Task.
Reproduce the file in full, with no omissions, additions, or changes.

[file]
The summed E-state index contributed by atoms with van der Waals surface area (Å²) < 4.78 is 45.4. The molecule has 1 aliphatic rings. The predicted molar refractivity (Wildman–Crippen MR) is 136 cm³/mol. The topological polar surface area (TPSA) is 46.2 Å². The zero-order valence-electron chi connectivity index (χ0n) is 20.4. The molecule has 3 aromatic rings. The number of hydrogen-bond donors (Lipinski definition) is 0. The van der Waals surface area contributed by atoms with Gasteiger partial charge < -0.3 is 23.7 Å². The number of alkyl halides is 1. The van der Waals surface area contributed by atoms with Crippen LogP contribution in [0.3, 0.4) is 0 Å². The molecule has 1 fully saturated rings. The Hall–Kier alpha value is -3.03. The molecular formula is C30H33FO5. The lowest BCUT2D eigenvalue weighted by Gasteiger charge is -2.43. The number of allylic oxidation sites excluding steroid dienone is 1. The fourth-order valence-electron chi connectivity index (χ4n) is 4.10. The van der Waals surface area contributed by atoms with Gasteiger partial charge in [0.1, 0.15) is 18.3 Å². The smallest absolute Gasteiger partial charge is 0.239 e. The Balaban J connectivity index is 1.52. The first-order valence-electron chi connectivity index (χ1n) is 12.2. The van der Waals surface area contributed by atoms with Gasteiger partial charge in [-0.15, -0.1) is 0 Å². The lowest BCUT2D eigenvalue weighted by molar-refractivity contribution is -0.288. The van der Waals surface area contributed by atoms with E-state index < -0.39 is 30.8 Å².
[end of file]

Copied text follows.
The summed E-state index contributed by atoms with van der Waals surface area (Å²) < 4.78 is 45.4. The molecule has 1 aliphatic rings. The predicted molar refractivity (Wildman–Crippen MR) is 136 cm³/mol. The topological polar surface area (TPSA) is 46.2 Å². The zero-order valence-electron chi connectivity index (χ0n) is 20.4. The molecule has 3 aromatic rings. The number of hydrogen-bond donors (Lipinski definition) is 0. The van der Waals surface area contributed by atoms with Gasteiger partial charge < -0.3 is 23.7 Å². The number of alkyl halides is 1. The van der Waals surface area contributed by atoms with Crippen LogP contribution in [0.3, 0.4) is 0 Å². The molecule has 1 fully saturated rings. The Hall–Kier alpha value is -3.03. The molecular formula is C30H33FO5. The lowest BCUT2D eigenvalue weighted by Gasteiger charge is -2.43. The number of allylic oxidation sites excluding steroid dienone is 1. The fourth-order valence-electron chi connectivity index (χ4n) is 4.10. The van der Waals surface area contributed by atoms with Gasteiger partial charge in [0.1, 0.15) is 18.3 Å². The smallest absolute Gasteiger partial charge is 0.239 e. The Balaban J connectivity index is 1.52. The first-order valence-electron chi connectivity index (χ1n) is 12.2. The van der Waals surface area contributed by atoms with Gasteiger partial charge in [-0.15, -0.1) is 0 Å². The lowest BCUT2D eigenvalue weighted by molar-refractivity contribution is -0.288. The van der Waals surface area contributed by atoms with E-state index < -0.39 is 30.8 Å².